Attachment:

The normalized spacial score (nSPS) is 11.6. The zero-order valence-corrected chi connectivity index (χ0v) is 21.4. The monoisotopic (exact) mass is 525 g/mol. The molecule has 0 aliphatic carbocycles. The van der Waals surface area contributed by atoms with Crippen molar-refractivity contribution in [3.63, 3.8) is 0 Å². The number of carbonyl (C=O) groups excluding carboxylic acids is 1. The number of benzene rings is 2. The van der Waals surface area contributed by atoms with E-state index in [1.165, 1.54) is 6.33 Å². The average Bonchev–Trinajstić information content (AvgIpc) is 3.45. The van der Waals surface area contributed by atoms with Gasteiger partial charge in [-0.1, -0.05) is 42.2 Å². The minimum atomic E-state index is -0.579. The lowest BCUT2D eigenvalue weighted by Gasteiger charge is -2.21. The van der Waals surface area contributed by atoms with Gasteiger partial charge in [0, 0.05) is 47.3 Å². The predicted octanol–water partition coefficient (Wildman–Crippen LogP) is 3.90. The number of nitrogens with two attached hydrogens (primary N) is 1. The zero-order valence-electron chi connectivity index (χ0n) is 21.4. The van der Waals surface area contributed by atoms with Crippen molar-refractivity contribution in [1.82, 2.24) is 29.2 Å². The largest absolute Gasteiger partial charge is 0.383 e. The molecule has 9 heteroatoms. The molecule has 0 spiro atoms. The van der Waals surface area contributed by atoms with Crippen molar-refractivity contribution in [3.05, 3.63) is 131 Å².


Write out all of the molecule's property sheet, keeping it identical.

The normalized spacial score (nSPS) is 11.6. The zero-order valence-corrected chi connectivity index (χ0v) is 21.4. The monoisotopic (exact) mass is 525 g/mol. The molecule has 0 aliphatic carbocycles. The van der Waals surface area contributed by atoms with Crippen molar-refractivity contribution in [3.63, 3.8) is 0 Å². The number of carbonyl (C=O) groups excluding carboxylic acids is 1. The number of benzene rings is 2. The van der Waals surface area contributed by atoms with E-state index in [1.165, 1.54) is 6.33 Å². The average Bonchev–Trinajstić information content (AvgIpc) is 3.45. The van der Waals surface area contributed by atoms with Gasteiger partial charge in [-0.1, -0.05) is 42.2 Å². The minimum atomic E-state index is -0.579. The lowest BCUT2D eigenvalue weighted by Gasteiger charge is -2.21. The van der Waals surface area contributed by atoms with Gasteiger partial charge in [0, 0.05) is 47.3 Å². The predicted octanol–water partition coefficient (Wildman–Crippen LogP) is 3.90. The number of nitrogens with two attached hydrogens (primary N) is 1. The zero-order valence-electron chi connectivity index (χ0n) is 21.4. The van der Waals surface area contributed by atoms with Crippen molar-refractivity contribution in [1.82, 2.24) is 29.2 Å². The largest absolute Gasteiger partial charge is 0.383 e. The molecule has 9 heteroatoms. The molecule has 0 spiro atoms. The van der Waals surface area contributed by atoms with Crippen molar-refractivity contribution in [3.05, 3.63) is 131 Å².